When Khury became prime minister in 1945, there was no Ministry of Awkaf, religious endowments, in Syria. Its duties were handled by the Prime Minister’s Office. A parliamentary bloc opposed to Khury’s National Bloc in Parliament opposed his appointment saying that it was absurd for a Christian to administer the affairs of the Muslim community in Syria. Surprisingly, the Muslim bloc, headed by Sheikh Abd al-Hamid al-Tabba, vetoed the refusal saying: “We, the Muslim bloc in Parliament, entrust Faris Bey al-Khury with our Awkaf more so than we entrust ourselves."
One of the ironies of life in a village that makes a modest livelihood out of its Christian connections is that by a margin of nearly two to one, more Muslims than Christians still speak the language of Christ, although churches outnumber mosques by eight to two. However, true to Christ's teachings and unlike most of the world, the various faiths here have generally gotten along well for many centuries.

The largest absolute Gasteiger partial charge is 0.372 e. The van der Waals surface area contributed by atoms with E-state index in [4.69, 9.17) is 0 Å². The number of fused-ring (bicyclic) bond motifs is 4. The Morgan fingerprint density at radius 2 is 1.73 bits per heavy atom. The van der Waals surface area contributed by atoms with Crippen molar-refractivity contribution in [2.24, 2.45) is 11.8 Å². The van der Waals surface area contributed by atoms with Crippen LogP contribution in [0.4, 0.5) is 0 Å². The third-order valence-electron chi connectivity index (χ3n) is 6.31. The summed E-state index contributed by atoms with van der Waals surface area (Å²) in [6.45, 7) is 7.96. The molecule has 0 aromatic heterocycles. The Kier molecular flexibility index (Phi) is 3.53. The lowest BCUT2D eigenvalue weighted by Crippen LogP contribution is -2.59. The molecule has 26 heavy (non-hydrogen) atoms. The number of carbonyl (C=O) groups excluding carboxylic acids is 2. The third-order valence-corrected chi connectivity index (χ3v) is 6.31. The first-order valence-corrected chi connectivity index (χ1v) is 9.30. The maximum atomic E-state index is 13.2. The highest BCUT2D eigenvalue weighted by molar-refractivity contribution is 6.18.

"As kids, I participated in Christmas every year. I even used to do the Christian chants," said Amas Kamar Mallwola, 23, a Muslim. (...) "I have no problem with this because Jesus Christ was a prophet just as Mohammad was. I am happy to speak a language so few speak and to speak a language of the prophet, Jesus Christ."
Kamil-Alexandre from the Syrian Thinktank in Montreal writes:
While Syria has a long way to go in improving political freedoms, no one can ignore the other side of the human rights coin; Religious freedom. (...) Syria, and Lebanon are the Arab world’s only places where Christians and other minorities felt safe and at home. (...) Syrian Christians who have been watching tens of thousands of Iraqi Christians escape the new more-sectarian Iraq into Syria, have one more reminder to work hard on making sure Syria remains a secular country.
Syrian Christians and Muslims celebrate the lighting of a Christmas tree called 'Peace Tree' at a square in Damascus on Wednesday evening Dec. 21, 2005. The tree, made of steel wrapped up with 12 million shiny beads, is the Middle East's largest Christmas tree. (AP Photo/Bassem Tellawi)